- n. The top of a ridge.
- n. The spine of an animal.
- n. a sharp angle in the cross section of a hull
- v. To cut through the backbone of; to cut into chine pieces.
- v. To chamfer the ends of a stave and form the chine.
- n. a steep-sided ravine leading from the top of a cliff down to the sea
When the boat is at rest, wakes from passing boats slap against the chines and makes a noise called chine gurgle. Maggie’s Farm
Zwear scarves are Deborah Zwetsch’s original art, handpainted on silk crepe de chine which is stretched on a frame. TREND HUNTER – The Latest Trends
(thus running out into the sea in steep promontories) occurs — what they would call a ‘chine‘ in the Isle of Wight; but instead of the soft south wind stealing up the woody ravine, as it does there, the eastern breeze comes piping shrill and clear along these northern chasms, keeping the trees that venture to grow on the sides down to the mere height of scrubby brushwood. Sylvia’s Lovers — Volume 1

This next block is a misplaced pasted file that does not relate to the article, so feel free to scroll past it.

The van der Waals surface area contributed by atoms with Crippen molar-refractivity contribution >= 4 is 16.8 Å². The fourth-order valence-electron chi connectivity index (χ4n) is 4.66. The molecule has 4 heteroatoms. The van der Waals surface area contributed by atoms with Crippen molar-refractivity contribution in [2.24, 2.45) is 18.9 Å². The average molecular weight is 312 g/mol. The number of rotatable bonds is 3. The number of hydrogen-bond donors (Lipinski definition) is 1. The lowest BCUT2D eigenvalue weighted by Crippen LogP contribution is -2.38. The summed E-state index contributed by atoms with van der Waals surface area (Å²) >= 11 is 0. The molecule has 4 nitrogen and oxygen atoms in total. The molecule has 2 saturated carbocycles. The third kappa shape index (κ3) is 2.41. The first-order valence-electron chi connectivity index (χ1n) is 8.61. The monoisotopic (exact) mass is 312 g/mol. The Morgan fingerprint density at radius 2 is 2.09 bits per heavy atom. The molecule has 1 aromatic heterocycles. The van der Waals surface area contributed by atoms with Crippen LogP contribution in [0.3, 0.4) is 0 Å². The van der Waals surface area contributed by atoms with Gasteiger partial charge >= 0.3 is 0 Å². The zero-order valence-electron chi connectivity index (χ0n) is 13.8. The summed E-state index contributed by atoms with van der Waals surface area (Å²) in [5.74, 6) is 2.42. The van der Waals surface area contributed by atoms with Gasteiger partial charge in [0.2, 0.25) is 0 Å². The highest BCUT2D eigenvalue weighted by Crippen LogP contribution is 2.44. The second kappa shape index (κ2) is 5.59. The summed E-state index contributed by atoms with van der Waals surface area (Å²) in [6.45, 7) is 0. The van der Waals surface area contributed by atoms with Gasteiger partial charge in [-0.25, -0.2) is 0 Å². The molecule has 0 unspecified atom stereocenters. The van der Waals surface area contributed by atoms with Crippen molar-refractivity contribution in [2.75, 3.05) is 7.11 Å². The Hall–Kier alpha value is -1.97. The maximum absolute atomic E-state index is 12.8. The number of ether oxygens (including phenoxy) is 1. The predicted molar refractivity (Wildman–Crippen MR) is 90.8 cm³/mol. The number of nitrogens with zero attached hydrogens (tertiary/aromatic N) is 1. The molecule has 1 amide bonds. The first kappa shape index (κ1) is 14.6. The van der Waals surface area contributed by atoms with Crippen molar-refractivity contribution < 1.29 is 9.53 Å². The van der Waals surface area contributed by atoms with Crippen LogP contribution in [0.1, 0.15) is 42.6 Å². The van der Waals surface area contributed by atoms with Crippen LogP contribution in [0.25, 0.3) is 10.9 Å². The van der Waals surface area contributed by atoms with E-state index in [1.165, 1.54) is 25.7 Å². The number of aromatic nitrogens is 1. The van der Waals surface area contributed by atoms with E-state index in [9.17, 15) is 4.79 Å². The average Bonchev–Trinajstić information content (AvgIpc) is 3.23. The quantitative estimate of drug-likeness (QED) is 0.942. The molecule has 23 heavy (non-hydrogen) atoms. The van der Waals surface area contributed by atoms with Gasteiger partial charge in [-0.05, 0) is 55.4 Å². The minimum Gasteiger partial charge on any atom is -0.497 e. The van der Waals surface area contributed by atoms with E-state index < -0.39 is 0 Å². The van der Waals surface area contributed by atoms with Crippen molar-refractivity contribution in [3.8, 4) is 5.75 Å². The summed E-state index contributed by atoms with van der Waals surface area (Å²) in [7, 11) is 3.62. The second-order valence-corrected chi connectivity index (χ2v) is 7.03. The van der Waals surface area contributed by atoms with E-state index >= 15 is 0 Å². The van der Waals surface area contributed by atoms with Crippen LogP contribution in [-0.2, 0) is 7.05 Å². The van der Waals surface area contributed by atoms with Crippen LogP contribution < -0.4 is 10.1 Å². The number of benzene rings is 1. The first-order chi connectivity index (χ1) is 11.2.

The ribs in a Frenched rack of lamb are completely exposed; the blade and chine bones are removed. Easy Recipe for Roast Rack of Lamb with Red Wine Sauce (Αρνίσια Παϊδάκια με Σάλτσα Κόκκινου Κρασιού)
In addition to silk crepe de chine belted jackets with peak lapels, silk/cashmere knit halter tops, pleated skirts and dresses in silk crepe de chine and doublefaced silk georgette in muted colors, there was also a silk/wool bonded silk satin shirt paired with matching skirt and rubber-soled , double-strap sandals made with clear vinyl. Resort Wear from Calvin Klein, Jason Wu and Marc by Marc Jacobs
Middle English, from Old French eschine, of Germanic origin; see skei- in Indo-European roots.
From Middle English chyne, from Middle French eschine.
Middle English chin (“crack, fissure, chasm”), from Old English cine, cinu